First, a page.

Lebensraum in the east has been a well grounded agenda for anti-India forces. However, one aspect that must be comprehended is that almost all migration from Bangladesh is economic. It is the poorest of the poor that migrate to India. The reason ranges from economic deprivation in the erstwhile East Pakistan to better opportunities in India. It would also be of import to note that global warming and the rising Bay of Bengal will flood 1/4th of Bangladesh. Inhabitants of the lost land will enter India and the influx would have increased manifold.

What roles have the governments of both BJP and Congress played in tackling illegal migration?

Unfortunately neither BJP (when in office) nor Congress did much to rein in the situation. As aforesaid, political expedience seems to be the driver for all political formations. In all fairness it must be said that BJP has at least been raising the issue of illegal migration and NRC update etc, especially after the violence in BTAD. But, even Assam chief minister, Tarun Gogoi made a statement on 30th of August that the NRC updation—perhaps the only way to resolve the illegal migration issue—would be completed within the next three years. Now, this new-found concern cutting across party lines is heartening. One only hopes that a correct follow-through would take place.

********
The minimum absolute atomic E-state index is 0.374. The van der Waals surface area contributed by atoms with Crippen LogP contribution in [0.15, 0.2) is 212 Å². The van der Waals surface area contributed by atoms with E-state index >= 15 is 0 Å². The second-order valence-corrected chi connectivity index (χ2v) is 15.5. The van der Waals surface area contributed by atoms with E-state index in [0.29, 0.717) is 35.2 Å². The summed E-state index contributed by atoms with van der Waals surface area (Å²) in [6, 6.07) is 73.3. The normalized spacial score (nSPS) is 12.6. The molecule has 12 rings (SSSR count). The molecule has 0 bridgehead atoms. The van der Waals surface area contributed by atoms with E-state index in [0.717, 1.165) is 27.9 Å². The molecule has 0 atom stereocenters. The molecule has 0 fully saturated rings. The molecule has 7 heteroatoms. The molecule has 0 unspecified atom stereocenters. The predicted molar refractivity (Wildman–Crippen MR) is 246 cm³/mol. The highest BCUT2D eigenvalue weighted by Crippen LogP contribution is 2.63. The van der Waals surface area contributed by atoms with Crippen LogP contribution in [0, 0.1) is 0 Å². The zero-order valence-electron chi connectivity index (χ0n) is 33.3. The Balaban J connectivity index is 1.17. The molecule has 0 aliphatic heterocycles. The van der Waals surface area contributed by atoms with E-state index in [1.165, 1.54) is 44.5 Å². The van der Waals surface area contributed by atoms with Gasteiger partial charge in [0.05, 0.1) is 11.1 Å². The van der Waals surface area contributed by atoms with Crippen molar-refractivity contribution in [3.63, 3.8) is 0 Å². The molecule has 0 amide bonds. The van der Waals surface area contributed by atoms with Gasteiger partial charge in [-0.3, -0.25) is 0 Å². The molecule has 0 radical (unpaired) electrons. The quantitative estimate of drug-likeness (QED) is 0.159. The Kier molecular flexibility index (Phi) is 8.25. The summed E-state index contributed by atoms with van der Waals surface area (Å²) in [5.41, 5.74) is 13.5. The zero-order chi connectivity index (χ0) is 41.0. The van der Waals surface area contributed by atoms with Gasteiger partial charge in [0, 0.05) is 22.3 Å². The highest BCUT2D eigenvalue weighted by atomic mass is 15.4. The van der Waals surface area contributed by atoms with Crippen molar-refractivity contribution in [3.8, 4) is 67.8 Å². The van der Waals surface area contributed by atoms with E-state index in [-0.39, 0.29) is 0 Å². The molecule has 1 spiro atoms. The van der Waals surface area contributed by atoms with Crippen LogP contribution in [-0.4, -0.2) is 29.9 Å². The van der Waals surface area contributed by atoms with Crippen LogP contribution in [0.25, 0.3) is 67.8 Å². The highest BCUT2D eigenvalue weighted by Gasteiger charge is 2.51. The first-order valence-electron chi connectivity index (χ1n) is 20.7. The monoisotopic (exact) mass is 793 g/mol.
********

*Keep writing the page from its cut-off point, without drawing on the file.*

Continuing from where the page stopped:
The focus has primarily been on Kashmir. But you have written in detail about the threat the nation faces through these forces in Assam. Has the government and our agencies woken up to this threat or does Assam continue to be a ticking bomb?

The bomb is ticking. The government has to take active remedial measures, and without delay. The recent realisation by North Block mandarins that Pakistani surrogates were involved in the recent crisis is a starter.

Tell us more about the nexus between Islamic militancy and the demographic challenges in the North East?